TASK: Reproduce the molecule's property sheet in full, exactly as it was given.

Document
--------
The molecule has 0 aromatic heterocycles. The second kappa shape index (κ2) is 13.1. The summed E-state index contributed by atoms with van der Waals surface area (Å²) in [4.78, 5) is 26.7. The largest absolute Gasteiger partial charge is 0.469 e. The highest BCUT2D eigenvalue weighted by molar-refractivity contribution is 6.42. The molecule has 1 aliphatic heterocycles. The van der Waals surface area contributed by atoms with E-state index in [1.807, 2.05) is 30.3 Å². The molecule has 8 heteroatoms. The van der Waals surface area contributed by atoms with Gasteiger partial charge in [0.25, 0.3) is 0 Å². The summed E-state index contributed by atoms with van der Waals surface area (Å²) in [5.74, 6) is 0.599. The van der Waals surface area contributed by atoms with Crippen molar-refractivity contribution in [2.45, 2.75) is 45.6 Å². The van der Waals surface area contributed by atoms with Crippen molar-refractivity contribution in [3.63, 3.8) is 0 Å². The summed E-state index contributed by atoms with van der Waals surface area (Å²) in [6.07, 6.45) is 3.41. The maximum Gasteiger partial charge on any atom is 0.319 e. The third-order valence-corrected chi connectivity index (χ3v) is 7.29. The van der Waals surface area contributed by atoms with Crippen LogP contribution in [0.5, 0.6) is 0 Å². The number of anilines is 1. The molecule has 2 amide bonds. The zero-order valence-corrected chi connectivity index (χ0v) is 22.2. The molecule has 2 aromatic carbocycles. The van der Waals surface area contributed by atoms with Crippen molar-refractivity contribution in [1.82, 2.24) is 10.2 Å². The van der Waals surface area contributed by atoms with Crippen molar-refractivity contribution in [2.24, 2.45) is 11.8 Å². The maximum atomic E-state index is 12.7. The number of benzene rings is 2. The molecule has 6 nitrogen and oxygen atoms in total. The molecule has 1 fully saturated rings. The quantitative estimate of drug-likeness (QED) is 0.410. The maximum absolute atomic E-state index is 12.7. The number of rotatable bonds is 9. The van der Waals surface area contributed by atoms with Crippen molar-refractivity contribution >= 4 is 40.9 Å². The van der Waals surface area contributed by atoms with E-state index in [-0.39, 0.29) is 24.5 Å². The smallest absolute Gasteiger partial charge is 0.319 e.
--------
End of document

The molecule has 0 aromatic heterocycles. The second kappa shape index (κ2) is 13.1. The summed E-state index contributed by atoms with van der Waals surface area (Å²) in [4.78, 5) is 26.7. The largest absolute Gasteiger partial charge is 0.469 e. The highest BCUT2D eigenvalue weighted by molar-refractivity contribution is 6.42. The molecule has 1 aliphatic heterocycles. The van der Waals surface area contributed by atoms with E-state index in [1.807, 2.05) is 30.3 Å². The molecule has 8 heteroatoms. The van der Waals surface area contributed by atoms with Gasteiger partial charge in [0.25, 0.3) is 0 Å². The summed E-state index contributed by atoms with van der Waals surface area (Å²) in [5.74, 6) is 0.599. The van der Waals surface area contributed by atoms with Crippen molar-refractivity contribution in [2.45, 2.75) is 45.6 Å². The van der Waals surface area contributed by atoms with Crippen molar-refractivity contribution in [3.63, 3.8) is 0 Å². The summed E-state index contributed by atoms with van der Waals surface area (Å²) in [6.07, 6.45) is 3.41. The maximum Gasteiger partial charge on any atom is 0.319 e. The third-order valence-corrected chi connectivity index (χ3v) is 7.29. The van der Waals surface area contributed by atoms with Crippen LogP contribution in [0.5, 0.6) is 0 Å². The number of anilines is 1. The molecule has 2 amide bonds. The zero-order valence-corrected chi connectivity index (χ0v) is 22.2. The molecule has 2 aromatic carbocycles. The van der Waals surface area contributed by atoms with Crippen molar-refractivity contribution in [1.82, 2.24) is 10.2 Å². The van der Waals surface area contributed by atoms with Crippen molar-refractivity contribution in [2.24, 2.45) is 11.8 Å². The maximum atomic E-state index is 12.7. The number of benzene rings is 2. The molecule has 6 nitrogen and oxygen atoms in total. The molecule has 1 fully saturated rings. The quantitative estimate of drug-likeness (QED) is 0.410. The maximum absolute atomic E-state index is 12.7. The number of rotatable bonds is 9. The van der Waals surface area contributed by atoms with Crippen molar-refractivity contribution >= 4 is 40.9 Å². The van der Waals surface area contributed by atoms with E-state index in [-0.39, 0.29) is 24.5 Å². The smallest absolute Gasteiger partial charge is 0.319 e.